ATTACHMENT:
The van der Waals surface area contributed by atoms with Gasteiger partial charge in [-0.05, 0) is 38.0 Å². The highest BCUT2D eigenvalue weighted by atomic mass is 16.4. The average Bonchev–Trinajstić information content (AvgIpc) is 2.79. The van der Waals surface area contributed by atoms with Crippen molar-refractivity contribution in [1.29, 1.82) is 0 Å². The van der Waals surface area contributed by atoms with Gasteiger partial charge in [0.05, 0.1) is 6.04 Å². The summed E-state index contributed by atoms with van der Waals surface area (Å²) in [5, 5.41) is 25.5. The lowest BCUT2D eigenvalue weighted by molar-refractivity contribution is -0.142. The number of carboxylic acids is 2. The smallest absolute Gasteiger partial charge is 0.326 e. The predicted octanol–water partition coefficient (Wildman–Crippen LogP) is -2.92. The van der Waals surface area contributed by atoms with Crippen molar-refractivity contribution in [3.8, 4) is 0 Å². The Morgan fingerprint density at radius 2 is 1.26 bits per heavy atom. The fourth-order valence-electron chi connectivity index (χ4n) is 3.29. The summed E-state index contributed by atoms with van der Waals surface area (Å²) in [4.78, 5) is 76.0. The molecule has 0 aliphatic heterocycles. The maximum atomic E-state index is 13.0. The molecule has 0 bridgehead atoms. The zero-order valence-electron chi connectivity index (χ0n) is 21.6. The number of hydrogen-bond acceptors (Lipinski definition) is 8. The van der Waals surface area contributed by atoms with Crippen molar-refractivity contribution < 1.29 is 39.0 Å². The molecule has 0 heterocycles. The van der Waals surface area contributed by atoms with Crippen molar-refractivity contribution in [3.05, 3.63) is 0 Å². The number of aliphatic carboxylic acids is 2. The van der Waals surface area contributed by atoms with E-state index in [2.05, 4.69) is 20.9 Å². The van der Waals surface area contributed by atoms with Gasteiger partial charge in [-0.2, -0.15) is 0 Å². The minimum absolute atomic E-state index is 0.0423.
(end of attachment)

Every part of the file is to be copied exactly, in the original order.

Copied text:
The van der Waals surface area contributed by atoms with Gasteiger partial charge in [-0.05, 0) is 38.0 Å². The highest BCUT2D eigenvalue weighted by atomic mass is 16.4. The average Bonchev–Trinajstić information content (AvgIpc) is 2.79. The van der Waals surface area contributed by atoms with Crippen molar-refractivity contribution in [1.29, 1.82) is 0 Å². The van der Waals surface area contributed by atoms with Gasteiger partial charge in [0.05, 0.1) is 6.04 Å². The summed E-state index contributed by atoms with van der Waals surface area (Å²) in [5, 5.41) is 25.5. The lowest BCUT2D eigenvalue weighted by molar-refractivity contribution is -0.142. The number of carboxylic acids is 2. The smallest absolute Gasteiger partial charge is 0.326 e. The predicted octanol–water partition coefficient (Wildman–Crippen LogP) is -2.92. The van der Waals surface area contributed by atoms with Crippen molar-refractivity contribution in [3.8, 4) is 0 Å². The Morgan fingerprint density at radius 2 is 1.26 bits per heavy atom. The fourth-order valence-electron chi connectivity index (χ4n) is 3.29. The summed E-state index contributed by atoms with van der Waals surface area (Å²) in [4.78, 5) is 76.0. The molecule has 0 aliphatic heterocycles. The maximum atomic E-state index is 13.0. The molecule has 0 bridgehead atoms. The zero-order valence-electron chi connectivity index (χ0n) is 21.6. The number of hydrogen-bond acceptors (Lipinski definition) is 8. The van der Waals surface area contributed by atoms with Crippen molar-refractivity contribution < 1.29 is 39.0 Å². The molecule has 0 heterocycles. The van der Waals surface area contributed by atoms with Crippen molar-refractivity contribution in [3.05, 3.63) is 0 Å². The number of aliphatic carboxylic acids is 2. The van der Waals surface area contributed by atoms with E-state index in [2.05, 4.69) is 20.9 Å². The van der Waals surface area contributed by atoms with Gasteiger partial charge in [-0.2, -0.15) is 0 Å². The minimum absolute atomic E-state index is 0.0423.